The Walton Sun
Recently, more than a dozen local political activists from both sides of the spectrum — and some in between — gathered in Dune Allen to practice agreeing to disagree.
The event was the first Braver Angels workshop in the Panhandle and was hosted at the home of organizer Lesa Klein.
She said the group originated shortly after the 2016 elections and that it was currently in 50 states. Braver Angels works to help Americans realize that while they might not necessarily agree with someone’s point of view, they should still respect them, acknowledge what they have to say and be able to chat without emotions getting involved.
“It’s bringing both sides of the political fence together in order to try to have a civil conversation,” Klein said. “I don’t know where red and blue started.”
The event kicked off with guests introducing themselves and sharing why they were there. Some said they felt misrepresented by there side, others wanted to gain incite on how to discuss politics across parties, but everyone was there to do so civilly and contribute to the group’s cause.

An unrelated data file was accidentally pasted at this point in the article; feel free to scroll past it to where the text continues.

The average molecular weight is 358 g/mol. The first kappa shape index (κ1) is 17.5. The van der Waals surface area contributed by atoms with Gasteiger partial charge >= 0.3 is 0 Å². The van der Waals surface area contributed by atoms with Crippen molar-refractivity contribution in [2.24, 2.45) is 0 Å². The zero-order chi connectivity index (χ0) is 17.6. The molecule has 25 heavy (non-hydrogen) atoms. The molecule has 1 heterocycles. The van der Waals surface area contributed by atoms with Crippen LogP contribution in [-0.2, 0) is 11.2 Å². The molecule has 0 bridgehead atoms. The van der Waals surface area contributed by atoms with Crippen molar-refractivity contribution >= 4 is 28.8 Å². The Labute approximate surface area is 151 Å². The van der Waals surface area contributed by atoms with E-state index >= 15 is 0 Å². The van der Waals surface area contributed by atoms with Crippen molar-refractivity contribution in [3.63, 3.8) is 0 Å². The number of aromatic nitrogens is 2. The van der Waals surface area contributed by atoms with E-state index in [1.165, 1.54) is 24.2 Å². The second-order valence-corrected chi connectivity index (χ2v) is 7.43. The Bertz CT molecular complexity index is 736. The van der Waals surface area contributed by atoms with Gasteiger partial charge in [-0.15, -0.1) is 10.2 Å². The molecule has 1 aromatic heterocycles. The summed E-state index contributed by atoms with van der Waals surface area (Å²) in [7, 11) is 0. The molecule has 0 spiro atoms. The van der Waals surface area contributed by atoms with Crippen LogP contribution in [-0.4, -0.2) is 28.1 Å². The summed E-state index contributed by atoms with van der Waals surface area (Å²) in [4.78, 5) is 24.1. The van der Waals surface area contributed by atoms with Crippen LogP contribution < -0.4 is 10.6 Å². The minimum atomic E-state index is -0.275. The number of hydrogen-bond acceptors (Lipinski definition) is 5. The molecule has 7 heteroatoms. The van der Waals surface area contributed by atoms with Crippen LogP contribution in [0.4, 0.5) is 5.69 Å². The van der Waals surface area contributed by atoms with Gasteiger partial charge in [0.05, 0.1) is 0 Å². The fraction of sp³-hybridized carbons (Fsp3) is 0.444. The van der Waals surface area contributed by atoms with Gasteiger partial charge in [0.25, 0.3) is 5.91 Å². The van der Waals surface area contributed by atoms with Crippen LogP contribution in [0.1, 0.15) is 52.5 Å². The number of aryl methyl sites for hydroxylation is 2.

Moderators, like Jon Wolfe from Tennessee and Jean LeStourgeon from Santa Rosa Beach, conducted the meeting and highlighted the group’s key points, some of which included setting a constructive tone, discovering common ground and asking honest questions.
“I think we’re the largest civility group in the United States,” Wolfe said, and added there were around 6,000 members, split between red and blue delegates. “People who are coming to the workshops are telling us they’re getting a sense of hope.”
Wolfe said that he was there combining vacation with an opportunity to use the moderators skills that he was taught by the group. He said Braver Angels is about building a better relationships with anyone you might encounter in life with different political ideologies.
He said that in a way, disliking someone because of how they voted was similar to disliking them because of their religion or race.
“Braver Angels is about respect, not hate,” Wolfe said. “We have to acknowledge we’re here together. Even though we’re different, we’re here together, and learning how to work together will make us stronger. … We come up with high, better solutions when we consider all sides.”